The long-awaited Tesla Model Y made its formal debut on Thursday night, with CEO Elon Musk declaring it takes an already attractive line-up and makes it “S3XY.” The inside joke adds the new electric SUV to the automaker’s existing line-up of Models S, 3 and X.
But there’s a serious side to the launch. Tesla continues to struggle to right its balance sheet, plunging back into the red this quarter after earning money during the second half of 2018. The Model Y is expected to become Tesla’s best-seller, Musk declared, telling his audience “we’ll do more Model Ys than S, X and 3 combined.” And that includes not just the U.S. but also China, where Tesla is struggling to get a foothold in the world’s largest market for battery-electric vehicles.
The Model Y will be one of the vehicles Tesla plans to produce once it opens up a new plant in Shanghai later this year. That will give it a way to hold costs down and also to sidestep any escalation in the U.S.-China trade war.
(Here’s our Model Y preview. Click Here to see how close we came.)
The Model Y has roughly the same exterior footprint as the Model 3 sedan and Musk earlier this year said “three-quarters of Model Y parts are common with the Model 3 so (investment in the vehicle) are much lower.” That should help the company also deal with the issue of producing the new entry. Tesla went through what the 47-year-old CEO called “production hell” during the first year after the July 2017 launch of the Model 3 and hopes to avoid repeating that problem.
Manufacturing, Musk said Thursday night, is “insanely difficult. It’s 100 times harder to design the manufacturing system than the car itself.”
Along with the Shanghai plant, Tesla will produce the Model Y in the U.S. – but, as of the moment, it has not announced where and, sources tell TheDetroitBureau.com, a decision may not yet have been made. During a late January conference call with analysts, Musk said Tesla might not have the space and capacity to build the SUV at its Fremont, California plant and may instead add an assembly line at its Gigafactory battery plant in Reno, Nevada.
(Tesla reverses position – will keep some stores open. Click Here for the latest.)
There are a number of details notably left out of Musk’s Thursday night presentation at the Tesla design center in Los Angeles, including what battery packs will be available for the Model Y. But as the new vehicle will share the same basic “architecture,” or skateboard-like platform as the Model 3, it is expected to eventually offer a range of battery options from 50 to 75 kilowatt-hours.
That would fit in with the fact that it will eventually offer four different versions of the Model 3:
- A Long Range variant with 300 miles “useful range,” capable of hitting 60 in 5.5 seconds and with a top speed of 130 mph. It will start at $47,000;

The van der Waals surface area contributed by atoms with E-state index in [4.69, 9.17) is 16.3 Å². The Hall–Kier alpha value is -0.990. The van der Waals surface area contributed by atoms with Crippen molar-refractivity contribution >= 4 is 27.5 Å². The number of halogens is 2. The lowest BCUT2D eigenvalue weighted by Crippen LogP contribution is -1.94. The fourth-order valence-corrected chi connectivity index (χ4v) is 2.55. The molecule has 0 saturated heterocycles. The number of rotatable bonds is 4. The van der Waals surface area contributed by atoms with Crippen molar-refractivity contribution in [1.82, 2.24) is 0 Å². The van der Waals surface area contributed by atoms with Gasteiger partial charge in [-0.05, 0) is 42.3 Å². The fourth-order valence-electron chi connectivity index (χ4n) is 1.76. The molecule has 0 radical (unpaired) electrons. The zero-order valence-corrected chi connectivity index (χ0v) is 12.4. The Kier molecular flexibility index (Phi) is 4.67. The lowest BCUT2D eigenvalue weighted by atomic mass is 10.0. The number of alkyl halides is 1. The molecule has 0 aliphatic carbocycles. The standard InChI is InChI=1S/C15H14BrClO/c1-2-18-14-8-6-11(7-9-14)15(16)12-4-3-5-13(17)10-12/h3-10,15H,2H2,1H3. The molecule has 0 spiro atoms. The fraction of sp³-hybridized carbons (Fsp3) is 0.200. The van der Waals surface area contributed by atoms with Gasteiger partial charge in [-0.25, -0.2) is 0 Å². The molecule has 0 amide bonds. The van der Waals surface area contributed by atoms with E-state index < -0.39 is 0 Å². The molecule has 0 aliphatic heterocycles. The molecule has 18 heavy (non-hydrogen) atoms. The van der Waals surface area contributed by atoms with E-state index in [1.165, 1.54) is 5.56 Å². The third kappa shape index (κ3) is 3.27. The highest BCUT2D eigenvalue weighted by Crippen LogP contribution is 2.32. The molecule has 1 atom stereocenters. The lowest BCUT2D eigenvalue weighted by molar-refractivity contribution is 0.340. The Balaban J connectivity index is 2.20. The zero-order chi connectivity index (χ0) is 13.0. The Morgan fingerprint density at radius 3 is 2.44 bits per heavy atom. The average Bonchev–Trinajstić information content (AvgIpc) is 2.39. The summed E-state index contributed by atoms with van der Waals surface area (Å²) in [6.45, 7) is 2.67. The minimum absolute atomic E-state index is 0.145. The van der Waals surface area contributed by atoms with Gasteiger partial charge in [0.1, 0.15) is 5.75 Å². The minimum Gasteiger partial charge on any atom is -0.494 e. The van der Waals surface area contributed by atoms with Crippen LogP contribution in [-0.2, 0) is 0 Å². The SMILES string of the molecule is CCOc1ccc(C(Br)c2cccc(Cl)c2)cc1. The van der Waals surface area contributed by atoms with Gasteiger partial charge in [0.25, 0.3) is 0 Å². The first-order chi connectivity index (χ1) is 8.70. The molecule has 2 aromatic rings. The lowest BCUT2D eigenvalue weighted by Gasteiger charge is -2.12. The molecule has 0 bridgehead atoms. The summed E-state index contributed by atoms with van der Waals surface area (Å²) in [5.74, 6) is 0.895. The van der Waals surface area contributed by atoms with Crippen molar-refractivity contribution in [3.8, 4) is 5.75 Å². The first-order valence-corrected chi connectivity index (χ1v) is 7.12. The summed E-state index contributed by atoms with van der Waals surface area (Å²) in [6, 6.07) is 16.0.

- A Dual Motor AWD Model Y with 280 miles range, 130 mph top speed, a 4.8 second launch time and a starting price of $51,000;
A Performance version capable of hitting 60 in 3.5 seconds and of reaching a top speed of 150 mph while still yielding 280 miles per charge. It will start at $60,000; and
- A Standard Range option getting 230 miles per charge. It will hit 60 in 5.9 seconds and top out at 120 mph. The starting price will be $39,000.
All but the Standard Range Model Y will go on sale in autumn 2020, with the base entry not ready until spring of 2021.
Among the options that will be offered for the Model Y will be a seven-seat configuration. The electric SUV will come with Autopilot and Musk repeated an earlier advisory that Tesla expects to update the system to make it fully autonomous later this year. The carmaker hasn’t offered full details on what that translates into, however. Musk did note that regulatory approval will be required.
(Tesla now selling $35K Model 3;, but online only. Click Here for the story.)
For those who might have expected the Model Y to be a downsized version of the current Tesla Model X SUV, there will be one critical difference. It won’t share the “falcon wing” doors that were one of the most distinctive features on Tesla’s first sport-utility vehicle. But the upward-opening portals have been a technical nightmare. They forced Tesla to fire the original door supplier and then caused much of the nearly two-year delay in bringing Model X to market. Since then, they’ve been the source of ongoing quality and reliability problems, a key reason influential Consumer Reports rates Model X so poorly.
Despite Musk’s optimist sales forecast, Not everyone is as confident. Volkswagen this week boosted its forecast for its battery-electric sales by 50%, to 22 million, during the next decade. Its Audi brand said it will have 30 all-electric models in showrooms around the world by 2025, starting this spring with the roll-out of its first BEV, the e-tron SUV.
Jaguar already has the I-Pace in stores, and there is a growing list of mainstream offerings, such as the new Hyundai Kona and Chevrolet Bolt. The competition is uniformly shifting to long-range models, as Kia will do with the 2020 makeover of the Soul EV.
“This will be the first time a Tesla vehicle will face serious, direct competition,” said Edmunds Executive Director of Industry Analysis, Jessica Caldwell, “and thanks to the quality issues and scandals over the last year, the brand’s halo has started to dull. Even though the Model Y will debut with promises of grandeur, if there are any chinks in Tesla’s brand armor, this vehicle will expose them.”
For his part, Musk said he welcomes and encourages the increasing competition Tesla faces.
“Our goal, all along, has been to try to get the rest of the industry to go electric,” he said, adding that it is “it’s extremely rewarding to see” that begin to happen.